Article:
Doctor of Philosophy (PhD)


Civil and Environmental Engineering

Document Type



This research documents an extensive study on the design and characterization of asphalt mixtures for use as road pavement material. Several aspects of asphalt mixtures were addressed using the state of the art laboratory test equipment and technical literature from different information sources. The research was divided into two phases. Phase one included the design and detailed analysis of compaction and performance characteristics of asphalt concrete mixtures with aggregate structures that were designed using an analytical method of aggregate blending. Three aggregate types were considered in this study: limestone, sandstone, and granite. All the aggregates were crushed aggregates. Three different aggregate structures were designed for each aggregate type using the Bailey method of aggregate gradation evaluation. The Bailey method is a comprehensive gradation. Sandstone and Granite mixtures had a nominal maximum aggregate size (NMAS) of 12.5mm and were designed for high traffic level, while two types of Limestone mixtures were designed (25.4 mm and 12.5 mm NMAS) for two traffic levels (high and low traffic volumes). For the heavy traffic mixtures the binder type selected was PG 76-22M while PG70-22 was used for low volume mixtures. The outcome of this research suggests that suitable mixes can be developed with dense aggregate structures using the Bailey method of aggregate gradation that provides good resistance to permanent deformation while still maintaining adequate levels of durability. A systematic, simplified design approach was recommended in which asphalt mixtures are designed based on the locking point concept, analytical aggregate gradation method and fundamental mechanistic properties that describe the behavior of asphalt mixtures based on sound engineering principles.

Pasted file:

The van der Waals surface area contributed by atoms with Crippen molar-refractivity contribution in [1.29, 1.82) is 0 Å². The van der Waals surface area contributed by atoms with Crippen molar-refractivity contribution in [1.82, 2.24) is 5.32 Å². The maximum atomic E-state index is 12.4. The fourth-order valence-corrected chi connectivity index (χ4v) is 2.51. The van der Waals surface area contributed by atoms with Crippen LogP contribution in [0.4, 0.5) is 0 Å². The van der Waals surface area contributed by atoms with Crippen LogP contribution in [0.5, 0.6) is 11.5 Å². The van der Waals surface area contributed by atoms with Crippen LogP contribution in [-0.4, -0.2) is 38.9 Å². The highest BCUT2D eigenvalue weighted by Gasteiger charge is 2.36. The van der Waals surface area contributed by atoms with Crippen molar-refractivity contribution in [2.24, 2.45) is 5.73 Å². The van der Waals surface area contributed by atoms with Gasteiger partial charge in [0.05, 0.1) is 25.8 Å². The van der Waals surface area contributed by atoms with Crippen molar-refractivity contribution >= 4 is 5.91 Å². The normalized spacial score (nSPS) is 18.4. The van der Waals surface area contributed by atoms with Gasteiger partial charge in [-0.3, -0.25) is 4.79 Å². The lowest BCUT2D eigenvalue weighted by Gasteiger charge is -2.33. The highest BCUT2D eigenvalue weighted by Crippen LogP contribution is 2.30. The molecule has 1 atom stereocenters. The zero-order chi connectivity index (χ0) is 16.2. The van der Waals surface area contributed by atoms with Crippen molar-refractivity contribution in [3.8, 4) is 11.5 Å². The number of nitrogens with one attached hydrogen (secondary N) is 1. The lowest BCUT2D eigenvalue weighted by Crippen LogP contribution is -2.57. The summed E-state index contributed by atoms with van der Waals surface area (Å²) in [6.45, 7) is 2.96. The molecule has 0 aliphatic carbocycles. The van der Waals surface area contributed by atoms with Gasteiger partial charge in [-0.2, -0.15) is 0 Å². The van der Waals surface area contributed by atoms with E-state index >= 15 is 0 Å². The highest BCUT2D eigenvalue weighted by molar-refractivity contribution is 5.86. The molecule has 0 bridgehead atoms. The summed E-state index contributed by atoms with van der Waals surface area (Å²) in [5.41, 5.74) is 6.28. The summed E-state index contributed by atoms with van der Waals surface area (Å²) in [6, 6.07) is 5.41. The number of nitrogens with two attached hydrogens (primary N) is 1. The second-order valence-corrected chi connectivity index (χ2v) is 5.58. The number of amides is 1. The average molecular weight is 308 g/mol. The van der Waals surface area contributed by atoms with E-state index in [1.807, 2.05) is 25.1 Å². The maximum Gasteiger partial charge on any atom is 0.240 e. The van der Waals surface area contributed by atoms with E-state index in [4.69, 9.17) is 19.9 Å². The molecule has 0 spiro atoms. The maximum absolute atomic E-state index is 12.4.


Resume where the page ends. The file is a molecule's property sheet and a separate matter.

Document Availability at the Time of Submission

Release the entire work immediately for access worldwide.

Committee Chair

Louay N. Mohammad